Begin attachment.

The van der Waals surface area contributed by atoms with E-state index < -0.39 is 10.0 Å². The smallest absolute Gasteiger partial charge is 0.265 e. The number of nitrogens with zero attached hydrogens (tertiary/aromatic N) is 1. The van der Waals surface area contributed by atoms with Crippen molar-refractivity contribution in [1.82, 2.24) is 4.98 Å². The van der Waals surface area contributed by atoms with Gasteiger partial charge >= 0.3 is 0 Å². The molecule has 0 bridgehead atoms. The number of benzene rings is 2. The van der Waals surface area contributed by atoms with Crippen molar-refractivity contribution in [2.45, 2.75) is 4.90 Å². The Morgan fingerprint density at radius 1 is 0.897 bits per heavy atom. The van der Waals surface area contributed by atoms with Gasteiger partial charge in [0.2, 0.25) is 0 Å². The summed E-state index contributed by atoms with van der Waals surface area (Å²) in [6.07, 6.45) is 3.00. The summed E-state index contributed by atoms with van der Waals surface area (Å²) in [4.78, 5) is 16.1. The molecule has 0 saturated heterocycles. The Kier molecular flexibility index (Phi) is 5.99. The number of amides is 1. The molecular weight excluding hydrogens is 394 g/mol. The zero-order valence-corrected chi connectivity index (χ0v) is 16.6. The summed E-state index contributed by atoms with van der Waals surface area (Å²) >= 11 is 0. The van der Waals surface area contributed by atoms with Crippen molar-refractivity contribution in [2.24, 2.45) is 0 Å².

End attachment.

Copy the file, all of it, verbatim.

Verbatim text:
The van der Waals surface area contributed by atoms with E-state index < -0.39 is 10.0 Å². The smallest absolute Gasteiger partial charge is 0.265 e. The number of nitrogens with zero attached hydrogens (tertiary/aromatic N) is 1. The van der Waals surface area contributed by atoms with Crippen molar-refractivity contribution in [1.82, 2.24) is 4.98 Å². The van der Waals surface area contributed by atoms with Gasteiger partial charge >= 0.3 is 0 Å². The molecule has 0 bridgehead atoms. The number of benzene rings is 2. The van der Waals surface area contributed by atoms with Crippen molar-refractivity contribution in [2.45, 2.75) is 4.90 Å². The Morgan fingerprint density at radius 1 is 0.897 bits per heavy atom. The van der Waals surface area contributed by atoms with Gasteiger partial charge in [0.2, 0.25) is 0 Å². The summed E-state index contributed by atoms with van der Waals surface area (Å²) in [6.07, 6.45) is 3.00. The summed E-state index contributed by atoms with van der Waals surface area (Å²) in [4.78, 5) is 16.1. The molecule has 0 saturated heterocycles. The Kier molecular flexibility index (Phi) is 5.99. The number of amides is 1. The molecular weight excluding hydrogens is 394 g/mol. The zero-order valence-corrected chi connectivity index (χ0v) is 16.6. The summed E-state index contributed by atoms with van der Waals surface area (Å²) >= 11 is 0. The van der Waals surface area contributed by atoms with Crippen molar-refractivity contribution in [2.24, 2.45) is 0 Å².